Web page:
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Some questions on horn design
Some questions on horn design
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Old 21st May 2007, 08:13 PM   #1
e-side is offline e-side  Netherlands
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Default Some questions on horn design

Hi,

Could someone help me with the following questions?

1. Currently I'm experimenting with Leach's math for low frequency horns. It seems that when the horn's bandwidth gets wider, the system efficiency decreases and the throat gets smaller. But according to 'classic' horn theory the efficiency increases when the throat is made smaller. How come these theories predict different results?

2. Does the compression ratio play an important role in horn design? What are the consequences of a CR that is too high?

It seems that Leach's math results in quite small throat areas, but the simulated response is flat in most simulations. Also, in the "System design from specifications"-section Leach uses a CR of 4:1, which is considered as being high. Why did he do that?

3. For the driver I'm using/simulating, it seems that I can get a flat response only when I use a high compression ratio. Increasing throat area results in dips and peaks. Should I conclude that this driver is not suitable for horn loading?

Are there any other horn design methods/approaches, other than Leach's? Or is Leach the only correct approach for calculating system parameters for a given bandwidth?

4. It seems that the throat on midrange horns is made equal to Sd (CR 1:1) in many designs. Is this just a 'rule of thumb', or can it be calculated?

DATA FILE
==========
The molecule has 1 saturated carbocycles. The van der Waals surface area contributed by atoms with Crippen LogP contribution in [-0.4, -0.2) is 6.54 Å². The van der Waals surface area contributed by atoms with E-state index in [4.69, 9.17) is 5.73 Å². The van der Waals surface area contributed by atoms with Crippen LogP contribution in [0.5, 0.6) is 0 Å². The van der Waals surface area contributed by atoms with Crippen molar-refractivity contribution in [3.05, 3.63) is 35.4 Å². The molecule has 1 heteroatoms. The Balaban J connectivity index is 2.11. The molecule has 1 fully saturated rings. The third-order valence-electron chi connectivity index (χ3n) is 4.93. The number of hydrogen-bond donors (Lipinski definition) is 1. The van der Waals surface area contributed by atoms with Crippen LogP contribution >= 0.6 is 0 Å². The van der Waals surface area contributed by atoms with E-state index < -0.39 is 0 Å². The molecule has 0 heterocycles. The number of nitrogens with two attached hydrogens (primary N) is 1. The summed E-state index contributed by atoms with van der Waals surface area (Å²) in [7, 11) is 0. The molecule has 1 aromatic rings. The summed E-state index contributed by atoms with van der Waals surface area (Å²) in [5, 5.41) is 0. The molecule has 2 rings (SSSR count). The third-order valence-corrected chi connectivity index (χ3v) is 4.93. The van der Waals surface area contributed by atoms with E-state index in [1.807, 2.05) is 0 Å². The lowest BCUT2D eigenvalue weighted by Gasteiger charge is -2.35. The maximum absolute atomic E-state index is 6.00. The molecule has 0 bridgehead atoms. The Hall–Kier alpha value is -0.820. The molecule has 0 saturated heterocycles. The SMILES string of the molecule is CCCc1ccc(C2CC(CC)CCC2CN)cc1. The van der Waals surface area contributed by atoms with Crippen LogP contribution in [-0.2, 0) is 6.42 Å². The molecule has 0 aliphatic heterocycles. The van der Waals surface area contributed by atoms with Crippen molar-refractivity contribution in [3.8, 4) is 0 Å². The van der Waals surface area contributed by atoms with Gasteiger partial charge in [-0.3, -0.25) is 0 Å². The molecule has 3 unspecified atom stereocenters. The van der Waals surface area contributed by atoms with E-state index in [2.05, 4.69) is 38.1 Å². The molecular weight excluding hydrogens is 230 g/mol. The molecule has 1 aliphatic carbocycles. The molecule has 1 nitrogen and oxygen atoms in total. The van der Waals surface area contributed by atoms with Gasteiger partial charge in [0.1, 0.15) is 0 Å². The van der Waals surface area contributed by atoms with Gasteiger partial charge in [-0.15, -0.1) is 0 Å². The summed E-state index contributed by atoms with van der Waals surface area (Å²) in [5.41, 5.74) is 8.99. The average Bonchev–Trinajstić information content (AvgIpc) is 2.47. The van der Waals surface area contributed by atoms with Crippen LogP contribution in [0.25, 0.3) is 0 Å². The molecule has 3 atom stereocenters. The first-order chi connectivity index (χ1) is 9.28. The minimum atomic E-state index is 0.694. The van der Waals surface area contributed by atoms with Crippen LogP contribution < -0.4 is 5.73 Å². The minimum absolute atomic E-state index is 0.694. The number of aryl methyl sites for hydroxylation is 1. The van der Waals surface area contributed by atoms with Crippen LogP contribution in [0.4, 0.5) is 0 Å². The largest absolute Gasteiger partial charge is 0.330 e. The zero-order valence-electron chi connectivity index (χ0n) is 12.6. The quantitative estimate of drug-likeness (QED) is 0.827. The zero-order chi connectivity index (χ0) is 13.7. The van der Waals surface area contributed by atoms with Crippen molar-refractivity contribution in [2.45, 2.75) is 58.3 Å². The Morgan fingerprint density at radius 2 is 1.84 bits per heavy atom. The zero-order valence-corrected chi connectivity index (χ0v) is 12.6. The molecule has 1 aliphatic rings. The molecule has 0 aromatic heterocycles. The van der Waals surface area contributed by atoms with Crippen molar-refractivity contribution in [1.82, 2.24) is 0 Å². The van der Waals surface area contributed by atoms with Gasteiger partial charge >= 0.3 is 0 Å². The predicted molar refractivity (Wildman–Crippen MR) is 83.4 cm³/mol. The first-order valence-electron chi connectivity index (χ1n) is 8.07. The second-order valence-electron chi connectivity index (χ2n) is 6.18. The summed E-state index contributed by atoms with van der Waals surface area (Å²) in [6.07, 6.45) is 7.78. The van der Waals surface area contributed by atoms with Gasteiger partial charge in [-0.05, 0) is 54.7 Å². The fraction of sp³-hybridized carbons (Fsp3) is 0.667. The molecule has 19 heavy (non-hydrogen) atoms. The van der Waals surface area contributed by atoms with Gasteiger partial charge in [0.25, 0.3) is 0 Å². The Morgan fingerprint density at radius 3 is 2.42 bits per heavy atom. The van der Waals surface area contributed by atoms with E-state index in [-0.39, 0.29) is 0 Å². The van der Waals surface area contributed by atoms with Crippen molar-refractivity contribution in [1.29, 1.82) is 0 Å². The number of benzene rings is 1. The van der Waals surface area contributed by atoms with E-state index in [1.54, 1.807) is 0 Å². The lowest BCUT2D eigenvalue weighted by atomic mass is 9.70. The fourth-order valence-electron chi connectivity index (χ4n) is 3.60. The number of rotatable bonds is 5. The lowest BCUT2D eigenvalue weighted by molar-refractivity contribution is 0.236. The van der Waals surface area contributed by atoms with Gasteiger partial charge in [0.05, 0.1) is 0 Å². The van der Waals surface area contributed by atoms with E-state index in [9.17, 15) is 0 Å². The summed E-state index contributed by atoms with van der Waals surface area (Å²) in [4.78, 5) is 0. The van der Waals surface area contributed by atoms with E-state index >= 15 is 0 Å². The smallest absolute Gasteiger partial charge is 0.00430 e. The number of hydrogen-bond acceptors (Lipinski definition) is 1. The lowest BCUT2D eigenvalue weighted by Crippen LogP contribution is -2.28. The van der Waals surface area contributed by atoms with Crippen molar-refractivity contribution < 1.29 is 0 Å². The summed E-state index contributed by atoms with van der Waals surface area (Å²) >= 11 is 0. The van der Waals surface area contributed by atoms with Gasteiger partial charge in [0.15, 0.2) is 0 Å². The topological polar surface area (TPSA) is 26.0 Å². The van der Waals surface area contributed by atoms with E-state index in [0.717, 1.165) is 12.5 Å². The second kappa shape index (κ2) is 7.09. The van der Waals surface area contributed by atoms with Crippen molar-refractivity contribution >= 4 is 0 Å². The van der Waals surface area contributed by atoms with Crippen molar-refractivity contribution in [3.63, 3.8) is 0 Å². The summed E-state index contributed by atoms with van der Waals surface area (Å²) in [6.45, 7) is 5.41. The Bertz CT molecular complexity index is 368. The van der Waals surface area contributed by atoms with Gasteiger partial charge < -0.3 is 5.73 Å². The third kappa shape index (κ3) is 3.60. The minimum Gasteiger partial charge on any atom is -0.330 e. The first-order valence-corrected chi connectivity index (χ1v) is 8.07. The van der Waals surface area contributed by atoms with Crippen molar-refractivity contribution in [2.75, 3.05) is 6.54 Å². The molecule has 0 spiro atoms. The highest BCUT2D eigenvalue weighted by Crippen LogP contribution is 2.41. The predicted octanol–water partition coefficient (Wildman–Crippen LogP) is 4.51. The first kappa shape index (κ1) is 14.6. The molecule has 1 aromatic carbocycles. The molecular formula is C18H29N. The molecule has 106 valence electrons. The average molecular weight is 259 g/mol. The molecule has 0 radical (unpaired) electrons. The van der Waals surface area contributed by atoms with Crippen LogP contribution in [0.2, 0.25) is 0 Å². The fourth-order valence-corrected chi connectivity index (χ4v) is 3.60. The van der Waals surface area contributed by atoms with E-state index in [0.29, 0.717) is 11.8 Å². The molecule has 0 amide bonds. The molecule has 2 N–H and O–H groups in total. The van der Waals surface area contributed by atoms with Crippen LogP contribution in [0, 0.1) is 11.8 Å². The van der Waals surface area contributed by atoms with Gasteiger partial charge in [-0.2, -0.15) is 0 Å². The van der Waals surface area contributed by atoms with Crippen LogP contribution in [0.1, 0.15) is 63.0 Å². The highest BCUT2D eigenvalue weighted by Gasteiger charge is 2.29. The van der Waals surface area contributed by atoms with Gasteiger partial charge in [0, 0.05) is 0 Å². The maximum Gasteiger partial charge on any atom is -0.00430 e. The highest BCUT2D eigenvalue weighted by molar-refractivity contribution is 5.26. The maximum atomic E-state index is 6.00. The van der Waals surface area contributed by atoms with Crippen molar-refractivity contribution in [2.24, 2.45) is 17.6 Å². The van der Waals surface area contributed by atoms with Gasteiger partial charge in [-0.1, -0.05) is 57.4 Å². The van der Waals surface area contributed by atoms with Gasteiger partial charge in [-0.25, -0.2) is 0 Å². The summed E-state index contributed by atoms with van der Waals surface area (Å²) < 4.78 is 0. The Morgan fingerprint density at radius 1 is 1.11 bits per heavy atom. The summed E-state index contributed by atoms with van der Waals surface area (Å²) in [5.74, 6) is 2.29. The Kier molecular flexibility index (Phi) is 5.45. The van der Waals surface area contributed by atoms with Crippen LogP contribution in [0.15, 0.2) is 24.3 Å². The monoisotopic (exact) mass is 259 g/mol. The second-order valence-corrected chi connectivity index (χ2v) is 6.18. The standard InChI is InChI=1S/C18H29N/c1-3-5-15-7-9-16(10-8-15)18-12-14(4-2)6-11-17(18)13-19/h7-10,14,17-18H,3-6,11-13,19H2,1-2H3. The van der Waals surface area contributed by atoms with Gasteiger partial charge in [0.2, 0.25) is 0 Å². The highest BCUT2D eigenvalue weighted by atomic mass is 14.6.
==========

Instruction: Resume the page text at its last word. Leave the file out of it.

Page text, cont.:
5. How important is the voice coil inductance corner frequency? Does it play a major role on the HF response of a (midrange) horn?

6. Is a throat chamber (for HF rolloff) required for a midrange horn?

7. It seems that some people substitute Qes for Qts in design formulas. Maybe because Qts ~ Qes is assumed. But in case of a dual voice coil driver with one coild shorted, the difference between Qts and Qts is significant (Qts ~ 0.5Qes); So it becomes important to know which one I should use. Could someone explain this?

I greatly appreciate every reaction.

Erwin.
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Old 23rd May 2007, 02:25 PM   #2
e-side is offline e-side  Netherlands
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Another question came up to my mind.

In his Loudspeaker Design Cookbook, Dickason mentions that a driver's dustcap made of textile causes air leakage. Could this become a problem when the driver is used for horn loading, because of high pressure at the throat section?
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Old 23rd May 2007, 04:21 PM   #3
planet10 is offline planet10  Canada
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Some questions on horn design
Cloth surrounds can leak to. Yes this can be a problem (or a feature)

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Old 24th May 2007, 03:18 PM   #4
bear is offline bear
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Default Re: Some questions on horn design

Since I have CRS, and have not looked at the horn design equations in a long time, I may get some things wrong or have forgotten them...


Quote:
Originally posted by e-side
Hi,

Could someone help me with the following questions?


Quote:
1. Currently I'm experimenting with Leach's math for low frequency horns. It seems that when the horn's bandwidth gets wider, the system efficiency decreases and the throat gets smaller. But according to 'classic' horn theory the efficiency increases when the throat is made smaller. How come these theories predict different results?
Something is funny here - a higher compression ratio implies more efficiency, iirc. BUT IF the bandwidth is increased, the efficiency decreases, so this may account for what you are seeing. Keep the bandwidth the same, and the efficiency should increase.

Quote: